ZURICH (Reuters) - An exit from the Swiss National Bank’s ultra-loose monetary policy remains off the agenda despite the Swiss franc weakening to its lowest level in more than three years, chairman Thomas Jordan said on Saturday.
The SNB has stuck to a recipe of negative interest rates and interventions in the foreign currency markets since it scrapped its policy of pegging the franc to 1.20 versus the euro in January 2015.
The franc dropped to 1.187 francs to the euro this week, its weakest level since then, but Jordan said changing course risked renewing upward pressure on the Swiss franc, whose strength weighs on Switzerland’s export-reliant economy.
“For the SNB, it not yet the time to change to change monetary policy,” Jordan told Swiss newspaper La Liberte in an interview published on Saturday.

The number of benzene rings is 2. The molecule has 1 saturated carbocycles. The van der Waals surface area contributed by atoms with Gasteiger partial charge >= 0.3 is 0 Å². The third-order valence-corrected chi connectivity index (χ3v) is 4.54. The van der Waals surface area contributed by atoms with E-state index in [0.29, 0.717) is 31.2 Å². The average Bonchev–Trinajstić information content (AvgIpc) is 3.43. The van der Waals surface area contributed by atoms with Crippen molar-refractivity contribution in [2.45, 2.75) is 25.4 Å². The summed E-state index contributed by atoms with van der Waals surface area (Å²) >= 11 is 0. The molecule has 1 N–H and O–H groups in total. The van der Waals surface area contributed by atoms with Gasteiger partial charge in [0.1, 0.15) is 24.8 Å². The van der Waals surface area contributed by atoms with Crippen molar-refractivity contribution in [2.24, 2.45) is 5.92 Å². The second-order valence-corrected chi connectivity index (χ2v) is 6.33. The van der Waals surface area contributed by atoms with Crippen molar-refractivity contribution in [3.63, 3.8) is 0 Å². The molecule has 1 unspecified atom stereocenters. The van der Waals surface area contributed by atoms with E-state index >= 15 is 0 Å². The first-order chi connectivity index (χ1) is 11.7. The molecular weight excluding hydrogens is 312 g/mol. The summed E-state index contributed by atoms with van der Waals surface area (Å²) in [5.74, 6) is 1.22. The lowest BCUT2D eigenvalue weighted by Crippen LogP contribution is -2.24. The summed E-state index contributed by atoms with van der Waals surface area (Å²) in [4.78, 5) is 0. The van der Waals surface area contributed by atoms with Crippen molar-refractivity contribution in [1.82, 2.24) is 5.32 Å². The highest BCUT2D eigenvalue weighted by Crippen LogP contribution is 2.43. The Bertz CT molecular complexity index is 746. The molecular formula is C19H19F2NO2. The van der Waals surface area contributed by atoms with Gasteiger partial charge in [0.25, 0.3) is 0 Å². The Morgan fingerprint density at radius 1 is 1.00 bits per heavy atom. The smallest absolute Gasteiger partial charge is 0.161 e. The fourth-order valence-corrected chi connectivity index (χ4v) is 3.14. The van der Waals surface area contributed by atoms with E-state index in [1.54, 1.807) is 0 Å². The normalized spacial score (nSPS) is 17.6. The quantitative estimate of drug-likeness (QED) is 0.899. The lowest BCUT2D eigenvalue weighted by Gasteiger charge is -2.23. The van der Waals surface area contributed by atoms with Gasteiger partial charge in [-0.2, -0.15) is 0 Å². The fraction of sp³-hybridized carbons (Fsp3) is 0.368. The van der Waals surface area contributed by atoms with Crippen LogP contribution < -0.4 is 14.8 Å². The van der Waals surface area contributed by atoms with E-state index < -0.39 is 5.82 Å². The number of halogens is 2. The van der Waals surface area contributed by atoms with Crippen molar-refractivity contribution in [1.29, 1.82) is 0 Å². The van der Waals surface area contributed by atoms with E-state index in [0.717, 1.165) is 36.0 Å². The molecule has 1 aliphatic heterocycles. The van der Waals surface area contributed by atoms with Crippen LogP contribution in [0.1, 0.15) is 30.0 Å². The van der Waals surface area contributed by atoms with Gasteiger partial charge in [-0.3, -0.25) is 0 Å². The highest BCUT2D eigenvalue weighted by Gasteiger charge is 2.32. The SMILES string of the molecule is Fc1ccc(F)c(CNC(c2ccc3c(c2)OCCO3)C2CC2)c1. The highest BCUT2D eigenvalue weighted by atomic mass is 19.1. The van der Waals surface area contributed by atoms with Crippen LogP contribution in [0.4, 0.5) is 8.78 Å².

“Such a change would be premature,” he said. “We do not want to provoke an appreciation of the Swiss franc.”
Jordan said the economic situation had improved from a year earlier, but Swiss inflation still remained very low.
“The situation remains fragile in the foreign exchange market,” Jordan said.
He said the SNB could act independently of the monetary policy of the European Central Bank, which has shown early signs of looking toward tightening.
Still, he acknowledged a change of policy elsewhere could help Switzerland and could open the way to revising the SNB’s current stance.
“For a small open economy like Switzerland, the international environment is very important, especially the key rates of the other central banks, especially those of the ECB,” Jordan said in the interview.
“A normalization of monetary policy at the global level, which is already underway in the United States, would be advantageous for Switzerland and the SNB and would open a certain margin of maneuver.”
Reporting by John Revill; Editing by Toby Chopra